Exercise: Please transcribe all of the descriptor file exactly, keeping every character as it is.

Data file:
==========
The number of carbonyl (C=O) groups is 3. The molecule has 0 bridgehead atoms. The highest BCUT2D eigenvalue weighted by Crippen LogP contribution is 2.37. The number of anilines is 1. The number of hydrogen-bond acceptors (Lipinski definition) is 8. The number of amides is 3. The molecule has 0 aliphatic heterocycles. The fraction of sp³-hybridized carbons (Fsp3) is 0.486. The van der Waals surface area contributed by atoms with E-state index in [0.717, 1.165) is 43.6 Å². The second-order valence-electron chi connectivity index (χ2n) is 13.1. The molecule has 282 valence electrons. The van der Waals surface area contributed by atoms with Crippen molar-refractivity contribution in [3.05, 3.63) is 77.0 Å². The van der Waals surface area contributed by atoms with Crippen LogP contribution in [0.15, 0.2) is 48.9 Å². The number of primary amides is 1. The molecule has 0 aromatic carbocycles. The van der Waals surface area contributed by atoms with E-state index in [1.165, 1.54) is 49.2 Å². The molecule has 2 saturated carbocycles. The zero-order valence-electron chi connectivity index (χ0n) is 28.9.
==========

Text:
The number of carbonyl (C=O) groups is 3. The molecule has 0 bridgehead atoms. The highest BCUT2D eigenvalue weighted by Crippen LogP contribution is 2.37. The number of anilines is 1. The number of hydrogen-bond acceptors (Lipinski definition) is 8. The number of amides is 3. The molecule has 0 aliphatic heterocycles. The fraction of sp³-hybridized carbons (Fsp3) is 0.486. The van der Waals surface area contributed by atoms with E-state index in [0.717, 1.165) is 43.6 Å². The second-order valence-electron chi connectivity index (χ2n) is 13.1. The molecule has 282 valence electrons. The van der Waals surface area contributed by atoms with Crippen molar-refractivity contribution in [3.05, 3.63) is 77.0 Å². The van der Waals surface area contributed by atoms with Crippen LogP contribution in [0.15, 0.2) is 48.9 Å². The number of primary amides is 1. The molecule has 0 aromatic carbocycles. The van der Waals surface area contributed by atoms with E-state index in [1.165, 1.54) is 49.2 Å². The molecule has 2 saturated carbocycles. The zero-order valence-electron chi connectivity index (χ0n) is 28.9.